Touch of Charm: Love that driving lesson! Its quite clever of Sharif to use her own personality against her to force her to face her fears and ultimately overcome them. Also, its heartwarming that he knows her well enough to do so effectively without damaging their budding romance. Niiiice.
Cliff-Notes: No, no cliffhanger…at least I don’t think so. I mean there was a bit of a hint right at the end that there may be another story to tell with this one. But, the central conflict of this book was resolved pretty succinctly.
The Verdict: A very interesting read. Written well, with engrossing twists and turns in the plot.
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About the Author:
In essence, I’m a farm girl with passions that led me to a career as a paramedic and a variety of other hobbies. Mostly, I love my husband and our four critters: two shelties and two cats. My husband and I have traveled extensively around the world. My most exciting trip was to Egypt. Oh, New Zealand was a lot of fun, too. In Israel I thought the bus at Masada left me behind – I was terrified until the rest of my bus mates miraculously appeared. I’ve learned a few things over the past sixty-something years. Thoughts are powerful. Intentions are everything. And lastly, passion is the key to success.
During my career as a paramedic I came face to face with scenes most people would rather not think about. Having experienced life in the most deadly and gut wrenching events, and work alongside the police service, I have the fodder for creating intense novels. My creative DNA ran amok within two months after my first novel, The Guardian’s Wildchild, was published. I couldn’t believe there was this kind of story within me and desperate to be told. I resisted. It was futile.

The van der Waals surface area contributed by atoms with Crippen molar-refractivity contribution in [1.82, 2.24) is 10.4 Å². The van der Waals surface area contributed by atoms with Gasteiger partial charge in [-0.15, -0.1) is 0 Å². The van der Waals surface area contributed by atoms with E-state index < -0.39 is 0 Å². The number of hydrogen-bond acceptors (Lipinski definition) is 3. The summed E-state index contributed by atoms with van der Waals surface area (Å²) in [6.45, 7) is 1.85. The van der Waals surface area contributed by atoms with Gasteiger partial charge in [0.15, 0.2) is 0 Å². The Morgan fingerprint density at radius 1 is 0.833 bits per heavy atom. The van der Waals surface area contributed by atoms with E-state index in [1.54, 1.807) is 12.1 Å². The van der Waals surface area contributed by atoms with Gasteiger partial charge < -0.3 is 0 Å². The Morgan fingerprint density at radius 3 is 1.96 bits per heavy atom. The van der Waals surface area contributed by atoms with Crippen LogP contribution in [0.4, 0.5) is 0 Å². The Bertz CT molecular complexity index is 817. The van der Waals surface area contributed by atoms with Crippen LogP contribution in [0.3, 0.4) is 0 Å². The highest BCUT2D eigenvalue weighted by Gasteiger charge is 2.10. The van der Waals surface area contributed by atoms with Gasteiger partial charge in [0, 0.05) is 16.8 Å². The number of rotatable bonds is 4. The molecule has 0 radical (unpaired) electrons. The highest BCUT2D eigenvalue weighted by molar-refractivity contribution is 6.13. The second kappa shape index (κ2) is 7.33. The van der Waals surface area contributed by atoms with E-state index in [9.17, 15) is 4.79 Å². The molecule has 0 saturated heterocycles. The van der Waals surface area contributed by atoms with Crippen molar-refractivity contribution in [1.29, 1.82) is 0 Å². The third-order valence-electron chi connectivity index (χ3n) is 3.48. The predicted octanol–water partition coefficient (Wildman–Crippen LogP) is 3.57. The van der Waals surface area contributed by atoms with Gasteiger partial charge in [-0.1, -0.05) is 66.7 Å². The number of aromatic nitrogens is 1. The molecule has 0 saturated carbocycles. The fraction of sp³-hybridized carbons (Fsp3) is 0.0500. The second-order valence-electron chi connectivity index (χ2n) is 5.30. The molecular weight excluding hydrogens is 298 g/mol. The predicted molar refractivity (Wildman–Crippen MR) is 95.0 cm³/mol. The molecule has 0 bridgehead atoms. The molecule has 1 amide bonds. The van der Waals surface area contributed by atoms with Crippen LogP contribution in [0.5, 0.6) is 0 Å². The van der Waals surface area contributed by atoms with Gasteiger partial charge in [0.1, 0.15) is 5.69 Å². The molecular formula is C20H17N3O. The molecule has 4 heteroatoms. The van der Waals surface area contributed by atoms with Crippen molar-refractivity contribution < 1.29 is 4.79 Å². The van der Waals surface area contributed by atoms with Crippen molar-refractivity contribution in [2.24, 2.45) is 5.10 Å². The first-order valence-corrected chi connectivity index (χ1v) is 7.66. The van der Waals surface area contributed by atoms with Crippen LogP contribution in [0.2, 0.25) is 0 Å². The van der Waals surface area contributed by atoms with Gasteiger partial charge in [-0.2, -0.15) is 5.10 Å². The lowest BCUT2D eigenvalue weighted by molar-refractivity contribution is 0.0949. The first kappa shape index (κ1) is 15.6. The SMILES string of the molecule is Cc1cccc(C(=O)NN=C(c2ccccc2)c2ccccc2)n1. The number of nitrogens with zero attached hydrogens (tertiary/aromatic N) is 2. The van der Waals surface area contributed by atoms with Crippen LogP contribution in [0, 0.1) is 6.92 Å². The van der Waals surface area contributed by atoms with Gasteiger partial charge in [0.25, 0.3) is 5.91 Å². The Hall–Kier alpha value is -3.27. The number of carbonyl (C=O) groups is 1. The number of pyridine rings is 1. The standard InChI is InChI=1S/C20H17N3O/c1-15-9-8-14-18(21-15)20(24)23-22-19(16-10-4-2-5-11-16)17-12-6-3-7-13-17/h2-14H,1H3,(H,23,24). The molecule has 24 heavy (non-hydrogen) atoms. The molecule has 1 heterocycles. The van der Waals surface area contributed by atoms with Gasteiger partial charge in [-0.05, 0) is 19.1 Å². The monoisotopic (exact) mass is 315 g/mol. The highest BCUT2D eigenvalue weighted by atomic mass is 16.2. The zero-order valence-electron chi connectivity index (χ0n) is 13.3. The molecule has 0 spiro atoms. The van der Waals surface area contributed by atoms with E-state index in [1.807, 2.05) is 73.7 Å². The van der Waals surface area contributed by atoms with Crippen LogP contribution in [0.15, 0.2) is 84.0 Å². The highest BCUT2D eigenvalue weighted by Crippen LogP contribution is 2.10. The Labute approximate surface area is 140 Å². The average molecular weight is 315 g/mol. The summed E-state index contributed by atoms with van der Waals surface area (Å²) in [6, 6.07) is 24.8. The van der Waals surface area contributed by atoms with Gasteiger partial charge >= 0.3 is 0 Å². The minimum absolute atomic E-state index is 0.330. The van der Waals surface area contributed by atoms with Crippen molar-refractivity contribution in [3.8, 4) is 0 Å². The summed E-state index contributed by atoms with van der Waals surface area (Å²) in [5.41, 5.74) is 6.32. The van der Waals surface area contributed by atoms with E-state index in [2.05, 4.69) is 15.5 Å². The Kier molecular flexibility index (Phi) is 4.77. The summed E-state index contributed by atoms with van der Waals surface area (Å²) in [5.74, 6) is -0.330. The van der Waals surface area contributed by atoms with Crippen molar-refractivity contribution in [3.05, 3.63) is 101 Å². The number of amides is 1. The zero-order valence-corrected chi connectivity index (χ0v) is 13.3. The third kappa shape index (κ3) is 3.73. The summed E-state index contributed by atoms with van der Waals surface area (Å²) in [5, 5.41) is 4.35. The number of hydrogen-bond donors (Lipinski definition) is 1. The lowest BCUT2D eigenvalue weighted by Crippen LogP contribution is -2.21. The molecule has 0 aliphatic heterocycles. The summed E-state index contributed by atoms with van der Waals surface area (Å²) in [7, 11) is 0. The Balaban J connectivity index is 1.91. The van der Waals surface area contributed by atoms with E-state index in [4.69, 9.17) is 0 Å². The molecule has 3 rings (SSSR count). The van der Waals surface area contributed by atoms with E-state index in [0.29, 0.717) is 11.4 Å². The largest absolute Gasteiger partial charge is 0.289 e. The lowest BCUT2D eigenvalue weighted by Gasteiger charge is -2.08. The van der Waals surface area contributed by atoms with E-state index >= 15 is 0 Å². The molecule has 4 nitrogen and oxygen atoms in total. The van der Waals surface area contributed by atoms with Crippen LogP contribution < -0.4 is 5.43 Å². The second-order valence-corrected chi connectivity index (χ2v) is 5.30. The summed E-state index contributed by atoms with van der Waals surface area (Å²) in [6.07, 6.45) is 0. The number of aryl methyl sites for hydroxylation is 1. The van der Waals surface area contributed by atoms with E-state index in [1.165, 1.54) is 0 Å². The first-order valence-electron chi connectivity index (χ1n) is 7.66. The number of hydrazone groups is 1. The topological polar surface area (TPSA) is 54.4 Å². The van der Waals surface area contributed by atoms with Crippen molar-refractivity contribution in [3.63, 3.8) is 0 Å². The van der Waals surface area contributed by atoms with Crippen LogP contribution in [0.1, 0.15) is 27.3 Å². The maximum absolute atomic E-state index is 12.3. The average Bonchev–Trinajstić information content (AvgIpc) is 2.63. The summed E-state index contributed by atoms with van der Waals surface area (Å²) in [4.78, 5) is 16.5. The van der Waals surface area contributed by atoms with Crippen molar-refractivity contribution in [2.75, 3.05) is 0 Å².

When I gave in to the visions and inspirations, I knew that the first year would be taken up with studying Islam and the Muslim culture. After finding a most wonder imam and a Muslim physician, it was time to begin the research and write. After completing the first draft of Forbidden, I searched for police personnel who would be willing to guide me in ensuring all the police procedures were legit and believable. The final draft of Forbidden was completed after four years of editing, rewriting, and editing again. My goal has been to write an exciting story, one that is both plot and character driven. Also, I was most careful in presenting the Islam faith in a moderate and unbiased tone.
Email address: email@example.com
- The Guardian’s Wildchild